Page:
Energy Transfer Partners LP is moving forward with construction of the controversial Dakota Access Pipeline, rejecting the Obama administration’s request that it voluntarily halt some work on the $3.8-billion (U.S.) project.
“Dakota Access looks forward to a prompt resumption of construction activities” the company said in an e-mailed statement Tuesday after an appeals court decision cleared the way for construction to continue on one segment of the project that had been blocked by a legal challenge. While work can continue on a stretch of private land near Lake Oahe in North and South Dakota, construction remains suspended by federal order on another segment, preventing completion of the project.
The company’s decision to resume work comes after several protesters were arrested trying to halt construction at the project earlier this week, and amid a broader effort Tuesday to shut down other pipelines bringing crude from Canada.
Securing the U.S. Army Corps of Engineers’ authorization is the last hurdle for the 1,172-mile (1,886-kilometre) pipeline from North Dakota to Illinois, which is almost 60 per cent complete. Critics of the project are pressing ahead with protests despite the recent legal setback.
“This fight is far from over,” said Tom Goldtooth, executive director of the Indigenous Environmental Network, in a statement after the appeals court order.
At the centre of the controversy is the Standing Rock Sioux Tribe, which has said construction along one section would damage sites it considers culturally significant and pose an environmental hazard where the pipeline crosses the river. Industry groups maintain that Energy Transfer has correctly followed the permitting process, and that the Obama administration’s last-minute interference is an unprecedented action that will affect other infrastructure projects.
Energy Transfer said it expects the federal government to eventually grant the permission it needs to proceed with construction crossing beneath the Missouri River. The pipeline was scheduled to be in service by the end of the year, and the company hasn’t said publicly that it expects that deadline to be delayed. Last month, chief executive officer Kelcy Warren said Energy Transfer would take its battle to Washington where it would meet with officials “to understand their position.”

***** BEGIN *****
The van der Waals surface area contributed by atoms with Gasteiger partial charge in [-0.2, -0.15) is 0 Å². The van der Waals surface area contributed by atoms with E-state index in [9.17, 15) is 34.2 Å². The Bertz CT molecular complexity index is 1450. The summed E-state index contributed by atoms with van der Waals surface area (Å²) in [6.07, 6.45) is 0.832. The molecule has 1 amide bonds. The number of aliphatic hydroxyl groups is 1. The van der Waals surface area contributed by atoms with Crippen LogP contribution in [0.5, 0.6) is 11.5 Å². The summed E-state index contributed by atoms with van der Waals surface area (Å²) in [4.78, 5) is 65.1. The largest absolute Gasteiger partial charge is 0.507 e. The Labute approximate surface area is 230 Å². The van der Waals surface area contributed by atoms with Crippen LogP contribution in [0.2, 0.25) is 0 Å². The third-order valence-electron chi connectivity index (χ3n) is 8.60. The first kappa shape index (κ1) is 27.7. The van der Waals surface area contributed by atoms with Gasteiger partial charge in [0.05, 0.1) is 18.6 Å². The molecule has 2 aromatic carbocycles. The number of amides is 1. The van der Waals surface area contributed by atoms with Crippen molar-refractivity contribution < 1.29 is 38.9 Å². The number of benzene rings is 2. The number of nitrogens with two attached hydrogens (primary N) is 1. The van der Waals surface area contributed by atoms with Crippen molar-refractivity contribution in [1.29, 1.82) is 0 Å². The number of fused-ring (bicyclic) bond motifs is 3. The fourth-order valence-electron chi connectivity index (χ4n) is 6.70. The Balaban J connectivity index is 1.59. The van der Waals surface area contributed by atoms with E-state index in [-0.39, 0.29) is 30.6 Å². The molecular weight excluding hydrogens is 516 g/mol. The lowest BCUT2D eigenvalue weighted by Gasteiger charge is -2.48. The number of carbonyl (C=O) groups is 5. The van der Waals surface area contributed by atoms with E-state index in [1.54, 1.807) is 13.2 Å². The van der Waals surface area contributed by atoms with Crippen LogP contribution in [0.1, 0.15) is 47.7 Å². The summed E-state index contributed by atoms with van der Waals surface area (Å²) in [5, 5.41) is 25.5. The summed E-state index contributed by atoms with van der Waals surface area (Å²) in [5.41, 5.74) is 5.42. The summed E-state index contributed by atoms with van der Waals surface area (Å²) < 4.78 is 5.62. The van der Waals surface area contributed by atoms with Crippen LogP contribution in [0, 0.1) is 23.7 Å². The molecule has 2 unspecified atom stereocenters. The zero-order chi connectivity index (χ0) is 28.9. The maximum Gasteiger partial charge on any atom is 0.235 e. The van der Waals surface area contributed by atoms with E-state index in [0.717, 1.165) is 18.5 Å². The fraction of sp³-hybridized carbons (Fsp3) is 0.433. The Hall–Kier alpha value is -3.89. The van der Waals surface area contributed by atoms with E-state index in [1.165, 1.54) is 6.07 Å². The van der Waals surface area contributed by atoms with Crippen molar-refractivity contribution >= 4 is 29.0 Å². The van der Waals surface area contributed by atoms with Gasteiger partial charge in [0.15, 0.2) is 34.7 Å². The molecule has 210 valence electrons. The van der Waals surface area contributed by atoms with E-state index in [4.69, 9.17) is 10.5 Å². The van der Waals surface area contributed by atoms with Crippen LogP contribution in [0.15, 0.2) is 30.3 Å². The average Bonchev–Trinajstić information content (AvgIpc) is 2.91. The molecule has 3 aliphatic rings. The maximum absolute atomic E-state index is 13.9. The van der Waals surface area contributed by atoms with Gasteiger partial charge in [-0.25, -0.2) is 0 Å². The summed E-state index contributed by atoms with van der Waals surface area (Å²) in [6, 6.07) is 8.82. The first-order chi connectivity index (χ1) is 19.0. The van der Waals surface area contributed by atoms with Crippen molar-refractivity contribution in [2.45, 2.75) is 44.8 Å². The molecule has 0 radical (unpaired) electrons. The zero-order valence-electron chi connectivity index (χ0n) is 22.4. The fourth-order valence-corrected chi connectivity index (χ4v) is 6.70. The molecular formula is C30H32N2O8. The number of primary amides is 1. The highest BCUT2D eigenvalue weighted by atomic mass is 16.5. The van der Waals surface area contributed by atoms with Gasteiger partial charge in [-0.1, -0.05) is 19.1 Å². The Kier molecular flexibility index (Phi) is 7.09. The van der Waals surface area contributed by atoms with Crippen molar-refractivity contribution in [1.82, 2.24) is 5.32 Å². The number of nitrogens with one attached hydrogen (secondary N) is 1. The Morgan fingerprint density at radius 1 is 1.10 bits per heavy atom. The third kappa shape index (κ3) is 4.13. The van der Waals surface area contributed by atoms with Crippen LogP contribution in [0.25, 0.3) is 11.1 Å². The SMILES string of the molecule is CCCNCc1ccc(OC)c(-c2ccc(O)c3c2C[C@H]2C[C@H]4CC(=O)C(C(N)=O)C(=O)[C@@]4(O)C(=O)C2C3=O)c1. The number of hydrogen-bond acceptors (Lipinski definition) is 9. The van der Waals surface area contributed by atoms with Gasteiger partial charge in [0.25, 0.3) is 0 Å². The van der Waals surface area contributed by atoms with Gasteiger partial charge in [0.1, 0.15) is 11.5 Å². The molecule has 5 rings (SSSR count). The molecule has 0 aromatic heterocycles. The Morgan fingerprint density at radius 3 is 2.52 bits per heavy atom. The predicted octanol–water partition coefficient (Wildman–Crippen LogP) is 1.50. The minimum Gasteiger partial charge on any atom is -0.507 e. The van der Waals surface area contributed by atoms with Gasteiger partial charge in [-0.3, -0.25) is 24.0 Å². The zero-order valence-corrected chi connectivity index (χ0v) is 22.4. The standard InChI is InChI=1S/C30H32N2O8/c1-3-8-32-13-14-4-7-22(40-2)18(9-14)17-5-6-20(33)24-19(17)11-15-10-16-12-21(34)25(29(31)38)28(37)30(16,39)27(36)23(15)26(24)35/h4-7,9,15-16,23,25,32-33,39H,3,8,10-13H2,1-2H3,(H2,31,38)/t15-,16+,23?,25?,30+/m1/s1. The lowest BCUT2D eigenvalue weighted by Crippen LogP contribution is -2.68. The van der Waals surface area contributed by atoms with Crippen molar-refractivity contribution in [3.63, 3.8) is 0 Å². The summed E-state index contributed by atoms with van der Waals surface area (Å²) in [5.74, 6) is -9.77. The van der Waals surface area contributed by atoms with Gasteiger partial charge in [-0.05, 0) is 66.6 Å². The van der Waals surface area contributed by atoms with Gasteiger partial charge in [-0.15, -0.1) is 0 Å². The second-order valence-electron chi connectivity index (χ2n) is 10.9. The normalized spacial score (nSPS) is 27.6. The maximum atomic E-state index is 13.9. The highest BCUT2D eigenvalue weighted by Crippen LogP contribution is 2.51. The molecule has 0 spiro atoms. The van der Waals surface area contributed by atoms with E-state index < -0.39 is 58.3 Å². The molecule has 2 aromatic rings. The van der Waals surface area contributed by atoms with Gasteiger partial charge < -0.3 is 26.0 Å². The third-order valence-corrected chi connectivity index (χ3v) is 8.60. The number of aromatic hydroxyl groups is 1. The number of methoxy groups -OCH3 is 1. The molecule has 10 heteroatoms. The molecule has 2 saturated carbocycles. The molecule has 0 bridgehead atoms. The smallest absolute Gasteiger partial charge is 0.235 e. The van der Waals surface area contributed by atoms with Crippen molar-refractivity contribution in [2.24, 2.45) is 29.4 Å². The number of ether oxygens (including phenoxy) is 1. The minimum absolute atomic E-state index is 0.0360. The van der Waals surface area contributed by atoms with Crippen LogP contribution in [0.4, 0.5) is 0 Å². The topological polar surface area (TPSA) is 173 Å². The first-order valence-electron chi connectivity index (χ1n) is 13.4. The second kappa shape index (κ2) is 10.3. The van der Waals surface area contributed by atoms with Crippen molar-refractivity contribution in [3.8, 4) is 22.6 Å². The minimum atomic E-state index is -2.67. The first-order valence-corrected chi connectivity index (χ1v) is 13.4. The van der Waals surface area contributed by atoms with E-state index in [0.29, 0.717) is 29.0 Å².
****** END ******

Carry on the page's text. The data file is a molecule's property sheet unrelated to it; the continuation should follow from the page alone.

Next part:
Last month, a Justice Department attorney said the federal review of Dakota Access will likely be completed in weeks, not months. The Obama administration also began a series of consultations on Tuesday to consider whether nationwide reform is needed for the tribal consultation process on such projects.
Meanwhile, high-profile opposition to the pipeline continues. Neil Young lined the stage with Standing Rock tribal flags at a concert in California on Saturday. The Morton County Sheriff’s Department in North Dakota said 27 people, including actress Shailene Woodley, were arrested on Monday during protests.
Enbridge Inc., Spectra Energy Corp., TransCanada Corp. and Kinder Morgan Inc. shut all or parts of pipelines able to bring more than 2 million barrels a day from Alberta to the U.S. Midwest. All of the lines were back in service by late Tuesday.
Enbridge shut lines 4 and 67 as a precaution after activists attempted to stop the oil flow on a Minnesota pipeline, company spokesman Graham White said in an e-mail. The two lines were back in service late Tuesday, Enbridge said. TransCanada Corp. said it shut the Keystone pipeline as a precaution, but also resumed service late Tuesday.
Spectra shut the Montana section of the Express pipeline because of a tampered valve from people trespassing a locked facility. The line has been restarted. Kinder Morgan shut, and then restarted, the Puget Sound section of the Trans Mountain pipeline.
TransCanada’s proposed Energy East oil pipeline and natural-gas lines in the Northeastern United States have also faced criticism. Protesters interfered with a Spectra natural gas pipeline that will cross the Hudson River near Entergy Corp.’s Indian Point nuclear plant in New York state, occupying it for about 16 hours on Monday, company spokeswoman Marylee Hanley said.
Energy Transfer Partners owns the Dakota Access project jointly with Phillips 66 and Sunoco Logistics Partners LP. A joint venture between Marathon Petroleum Corp. and Enbridge Energy Partners LP, announced in August, will also take a minority stake in the pipeline.Report Typo/Error